They’re Teachers, Not Parents


One of the most difficult jobs of a teacher can be dealing with parents and their certain expectations. In many cases, parents become frustrated with their child’s educator when they realize that their son or daughter is falling behind in school, are having behavior issues, or when they take notice of anything appearing to be problematic. However, what these parents are not realizing is that they might be the reason for their child’s struggles.


Unfortunately, lack of parenting is something that has become very common in today’s society. A repetitive issue that many teachers must face is the lack of parent involvement at home. The behavior that is tolerated at home will be carried directly into the school. In other words, if parents are too lenient about the way their child behaves, it will become a problem that teachers will have to deal with. 


As the daughter of a teacher, I have been familiarized with the products of this issue. One product is behavioral issues. If the student is free to do whatever he or she wants to at home, they will naturally expect to be given this freedom in the classroom. For instance, if a parent doesn’t require their child to do homework and allows them to play on their phone instead, the child will have no desire to get work done while at school under the supervision of their instructor. 


The behavioral issues then lead into the topic of respecting authority. Commonly, parents do not install a strong enough position in their child’s life. By allowing their child to have too much freedom a, they aren’t establishing a foundation of discipline. Without it, students will see their teachers in the same way they do their parents. If a child is disrespecting a parent or getting into trouble and are never redirected, the student will not learn how to react when they are corrected. They may refuse discipline and might not understand how to give respect to those in charge of them. When a child is told no for the first time by someone other than a parent, things can take a turn for the worse.


Some parents see taking their child to school as a parenting break, or as a place where their child’s poor habits are broken. But by no means have teachers ever been required to parent their students in this way. Their job is to help them learn and do the best they possibly can to make them better than they were at the beginning of the year. However, a teacher’s job becomes significantly more difficult without help at home in the lives of his or her students. The parents who don’t realize this will then point fingers at their child’s educator when they struggle in school or when they are sent home in trouble for behavioral issues.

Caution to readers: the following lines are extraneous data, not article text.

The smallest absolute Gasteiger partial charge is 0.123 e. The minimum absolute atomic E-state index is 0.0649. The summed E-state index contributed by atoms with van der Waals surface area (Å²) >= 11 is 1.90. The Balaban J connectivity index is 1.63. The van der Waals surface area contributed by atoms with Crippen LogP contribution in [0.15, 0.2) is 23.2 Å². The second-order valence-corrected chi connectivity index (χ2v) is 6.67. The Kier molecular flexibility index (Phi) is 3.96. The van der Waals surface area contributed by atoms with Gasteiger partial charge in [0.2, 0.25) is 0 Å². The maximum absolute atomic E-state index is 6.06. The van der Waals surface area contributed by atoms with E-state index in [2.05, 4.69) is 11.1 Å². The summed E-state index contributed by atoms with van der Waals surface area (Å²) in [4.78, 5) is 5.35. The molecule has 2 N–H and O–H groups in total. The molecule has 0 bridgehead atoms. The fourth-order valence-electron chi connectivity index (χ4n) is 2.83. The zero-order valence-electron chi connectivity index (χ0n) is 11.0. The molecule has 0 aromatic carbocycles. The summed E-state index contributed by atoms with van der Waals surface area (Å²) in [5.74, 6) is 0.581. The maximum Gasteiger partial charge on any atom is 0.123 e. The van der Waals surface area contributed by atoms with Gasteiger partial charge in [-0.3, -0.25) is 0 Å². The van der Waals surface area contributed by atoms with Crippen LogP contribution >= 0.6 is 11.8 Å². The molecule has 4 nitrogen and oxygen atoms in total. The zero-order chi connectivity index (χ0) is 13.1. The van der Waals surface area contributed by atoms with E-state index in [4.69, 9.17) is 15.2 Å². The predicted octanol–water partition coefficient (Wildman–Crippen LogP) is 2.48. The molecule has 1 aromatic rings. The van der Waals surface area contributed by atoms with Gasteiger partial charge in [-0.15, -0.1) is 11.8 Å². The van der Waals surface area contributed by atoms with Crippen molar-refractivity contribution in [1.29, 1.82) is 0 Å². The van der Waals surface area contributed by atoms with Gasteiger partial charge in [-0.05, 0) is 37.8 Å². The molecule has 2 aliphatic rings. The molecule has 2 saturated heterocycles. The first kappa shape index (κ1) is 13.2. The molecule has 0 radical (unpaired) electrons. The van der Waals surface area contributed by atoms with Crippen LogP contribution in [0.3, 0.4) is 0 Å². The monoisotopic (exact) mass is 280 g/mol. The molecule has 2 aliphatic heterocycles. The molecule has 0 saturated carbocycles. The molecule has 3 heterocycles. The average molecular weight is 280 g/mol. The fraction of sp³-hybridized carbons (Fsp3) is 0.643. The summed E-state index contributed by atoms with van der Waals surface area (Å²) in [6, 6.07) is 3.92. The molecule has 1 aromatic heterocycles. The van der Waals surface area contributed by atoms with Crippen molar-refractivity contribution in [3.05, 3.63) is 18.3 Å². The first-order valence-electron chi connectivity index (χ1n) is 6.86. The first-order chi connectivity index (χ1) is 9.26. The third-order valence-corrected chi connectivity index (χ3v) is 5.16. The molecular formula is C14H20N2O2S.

In one school year, a child spends 3,605 hours at home and 1,505 hours at school. This statistic alone should prove that most of a student’s character should be learned at home. While a teacher can show students how to read, write, speak, do math, and do many other skills, they will not get better without practicing them on their own. Parent involvement in their child’s learning is extremely key to their success. If good study habits aren’t taught at home, they will not be carried to school. If practice spelling tests aren’t given nightly by a guardian, the student will not pass the test. If children are not read to at night by a parent, they will not learn to read in the most successful way possible. 


A good foundation at home will set up a good foundation at school. From that point, a student will be able to build upon it and carry themselves far through their education. When parents become more involved with their child’s education, the job of the teacher will have less pressure caused by behavior or learning issues that can slow things down. With this improved lifestyle and learning environment, the student is bound to be more successful.